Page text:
ECE Seminar Lecture Series
Proactive and Adaptable Architecture For Security and Performance
Samira Mirbagher, PhD. Postdoctoral scholar and UC Fellow in the Computer Science and Engineering Department at the University of California San Diego
Wednesday, March 30, 2022
1400 Wegmans Hall
Cost of global cybercrime grows by 15% per year. The average cost of a data breach was 3.86 million USD in 2020. The average time to identify a data breach is 280 days. There are 100 Zettabytes of data in the clouds, but the vulnerability does not end there. In 2018, with the disclosure of transient microarchitectural attacks, we learned that every processor currently in use is insecure. These new microarchitectural attacks are inherently different from previous security threats, as they exploit the foundations of processor performance. Patching these hardware vulnerabilities from software reduces computing speed by half. Securing the system for each variant of these attacks individually is untenable due to the cumulative performance overhead. Hardware patches are expensive and must wait for a new generation of processors to be built. Hardware response, lagging behind such security threats, offers attackers years of opportunities that have not been possible before. In this talk, we will explain a proactive and adaptable architecture as a solution to the current state of security and performance. We will describe machine learning techniques to enable robust proactive and adaptive defenses, as well as solutions to several important challenges of application of machine learning in processors for security and performance.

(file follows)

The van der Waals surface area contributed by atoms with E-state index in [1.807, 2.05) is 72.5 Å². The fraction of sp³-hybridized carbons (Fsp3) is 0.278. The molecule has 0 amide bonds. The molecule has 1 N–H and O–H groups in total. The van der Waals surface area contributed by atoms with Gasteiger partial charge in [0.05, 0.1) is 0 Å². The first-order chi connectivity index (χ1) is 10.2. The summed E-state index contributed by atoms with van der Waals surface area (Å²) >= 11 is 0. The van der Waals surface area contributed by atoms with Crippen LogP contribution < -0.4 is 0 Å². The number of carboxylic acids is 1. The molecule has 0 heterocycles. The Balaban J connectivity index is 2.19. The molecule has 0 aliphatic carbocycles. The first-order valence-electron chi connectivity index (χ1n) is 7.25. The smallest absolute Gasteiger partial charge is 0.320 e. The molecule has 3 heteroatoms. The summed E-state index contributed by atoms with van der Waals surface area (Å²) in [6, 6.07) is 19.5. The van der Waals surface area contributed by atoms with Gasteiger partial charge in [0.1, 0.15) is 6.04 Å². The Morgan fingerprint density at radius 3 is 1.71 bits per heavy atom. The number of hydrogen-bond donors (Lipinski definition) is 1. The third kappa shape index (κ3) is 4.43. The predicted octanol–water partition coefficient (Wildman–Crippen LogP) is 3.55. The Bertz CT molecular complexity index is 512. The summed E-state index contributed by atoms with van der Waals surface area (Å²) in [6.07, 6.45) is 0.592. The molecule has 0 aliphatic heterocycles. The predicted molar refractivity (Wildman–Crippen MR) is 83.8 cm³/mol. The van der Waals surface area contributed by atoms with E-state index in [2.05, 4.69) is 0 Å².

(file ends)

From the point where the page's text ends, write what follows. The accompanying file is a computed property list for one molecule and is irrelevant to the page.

Bio: Samira Mirbagher Ajorpaz is a postdoctoral scholar and UC Fellow in the Computer Science and Engineering Department at the University of California San Diego. Before this, she was a postdoctoral researcher at Texas A&M University, where she also received her PhD in Computer Science in 2019. She is interested in making computation faster and more secure. Her focus is on microarchitecture and designing prediction units with small-scale and tight-time margins. She is also drawn to teaching leadership and service roles in her university and research communities. She has served on the Program Committee of top-tier conferences in computer architecture. She taught Graduate Machine Learning at Texas A&M University and Advanced Microarchitecture at UC San Diego. Her recent publication on improving Virtual Address Translation was selected for the IEEE-Lance-Stafford-Larson Award 2021. Her publications have appeared in ISCA and MICRO. She is a 2020 UC Post doctoral Fellow and a 2021 MIT ECE Rising Stars participant. She is known in industry for inventing the PerSpectron; microarchitectural level side-channel attack detection and the first predictive replacement policy for TLBs.
Refreshments will be provided.